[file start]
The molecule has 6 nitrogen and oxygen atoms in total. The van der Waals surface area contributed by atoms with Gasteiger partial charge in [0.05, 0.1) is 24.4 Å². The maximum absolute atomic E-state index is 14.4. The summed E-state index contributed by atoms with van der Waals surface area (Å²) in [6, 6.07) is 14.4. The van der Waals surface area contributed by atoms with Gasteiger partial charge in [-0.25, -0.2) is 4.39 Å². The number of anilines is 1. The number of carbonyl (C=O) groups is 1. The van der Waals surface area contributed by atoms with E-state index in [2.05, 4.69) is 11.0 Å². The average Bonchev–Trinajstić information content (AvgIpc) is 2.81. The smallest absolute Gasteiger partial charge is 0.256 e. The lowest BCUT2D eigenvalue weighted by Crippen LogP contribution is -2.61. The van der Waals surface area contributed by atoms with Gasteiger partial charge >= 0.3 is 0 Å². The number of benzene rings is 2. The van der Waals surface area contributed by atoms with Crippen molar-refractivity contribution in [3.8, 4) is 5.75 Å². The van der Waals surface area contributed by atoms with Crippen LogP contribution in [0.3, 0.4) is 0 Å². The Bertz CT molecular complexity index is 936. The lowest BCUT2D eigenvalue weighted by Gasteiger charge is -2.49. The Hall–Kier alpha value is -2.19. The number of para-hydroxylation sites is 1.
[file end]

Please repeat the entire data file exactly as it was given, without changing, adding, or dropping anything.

The molecule has 6 nitrogen and oxygen atoms in total. The van der Waals surface area contributed by atoms with Gasteiger partial charge in [0.05, 0.1) is 24.4 Å². The maximum absolute atomic E-state index is 14.4. The summed E-state index contributed by atoms with van der Waals surface area (Å²) in [6, 6.07) is 14.4. The van der Waals surface area contributed by atoms with Gasteiger partial charge in [-0.25, -0.2) is 4.39 Å². The number of anilines is 1. The number of carbonyl (C=O) groups is 1. The van der Waals surface area contributed by atoms with E-state index in [2.05, 4.69) is 11.0 Å². The average Bonchev–Trinajstić information content (AvgIpc) is 2.81. The smallest absolute Gasteiger partial charge is 0.256 e. The lowest BCUT2D eigenvalue weighted by Crippen LogP contribution is -2.61. The van der Waals surface area contributed by atoms with Gasteiger partial charge >= 0.3 is 0 Å². The number of benzene rings is 2. The van der Waals surface area contributed by atoms with Crippen molar-refractivity contribution in [3.8, 4) is 5.75 Å². The van der Waals surface area contributed by atoms with Crippen LogP contribution in [0.3, 0.4) is 0 Å². The Bertz CT molecular complexity index is 936. The lowest BCUT2D eigenvalue weighted by Gasteiger charge is -2.49. The Hall–Kier alpha value is -2.19. The number of para-hydroxylation sites is 1.